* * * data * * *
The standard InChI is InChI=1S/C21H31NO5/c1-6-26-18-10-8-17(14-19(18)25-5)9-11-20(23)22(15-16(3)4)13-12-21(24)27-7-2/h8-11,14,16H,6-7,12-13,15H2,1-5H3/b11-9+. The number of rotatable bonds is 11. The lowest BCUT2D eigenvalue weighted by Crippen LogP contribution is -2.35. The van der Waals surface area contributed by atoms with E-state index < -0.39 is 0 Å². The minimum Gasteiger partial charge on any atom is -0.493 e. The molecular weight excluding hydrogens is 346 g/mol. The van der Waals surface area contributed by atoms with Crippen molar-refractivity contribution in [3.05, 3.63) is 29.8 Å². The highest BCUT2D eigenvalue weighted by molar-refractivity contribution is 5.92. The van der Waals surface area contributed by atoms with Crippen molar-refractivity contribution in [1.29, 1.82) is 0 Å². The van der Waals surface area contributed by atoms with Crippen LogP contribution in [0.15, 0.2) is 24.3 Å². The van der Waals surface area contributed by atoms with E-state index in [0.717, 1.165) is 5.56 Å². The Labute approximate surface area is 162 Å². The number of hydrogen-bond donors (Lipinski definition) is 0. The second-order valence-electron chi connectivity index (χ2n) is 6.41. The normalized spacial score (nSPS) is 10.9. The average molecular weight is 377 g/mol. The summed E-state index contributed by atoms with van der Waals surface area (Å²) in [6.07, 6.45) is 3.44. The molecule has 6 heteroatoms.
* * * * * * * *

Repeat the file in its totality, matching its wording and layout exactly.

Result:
The standard InChI is InChI=1S/C21H31NO5/c1-6-26-18-10-8-17(14-19(18)25-5)9-11-20(23)22(15-16(3)4)13-12-21(24)27-7-2/h8-11,14,16H,6-7,12-13,15H2,1-5H3/b11-9+. The number of rotatable bonds is 11. The lowest BCUT2D eigenvalue weighted by Crippen LogP contribution is -2.35. The van der Waals surface area contributed by atoms with E-state index < -0.39 is 0 Å². The minimum Gasteiger partial charge on any atom is -0.493 e. The molecular weight excluding hydrogens is 346 g/mol. The van der Waals surface area contributed by atoms with Crippen molar-refractivity contribution in [3.05, 3.63) is 29.8 Å². The highest BCUT2D eigenvalue weighted by molar-refractivity contribution is 5.92. The van der Waals surface area contributed by atoms with Crippen molar-refractivity contribution in [1.29, 1.82) is 0 Å². The van der Waals surface area contributed by atoms with Crippen LogP contribution in [0.15, 0.2) is 24.3 Å². The van der Waals surface area contributed by atoms with E-state index in [0.717, 1.165) is 5.56 Å². The Labute approximate surface area is 162 Å². The number of hydrogen-bond donors (Lipinski definition) is 0. The second-order valence-electron chi connectivity index (χ2n) is 6.41. The normalized spacial score (nSPS) is 10.9. The average molecular weight is 377 g/mol. The summed E-state index contributed by atoms with van der Waals surface area (Å²) in [6.07, 6.45) is 3.44. The molecule has 6 heteroatoms.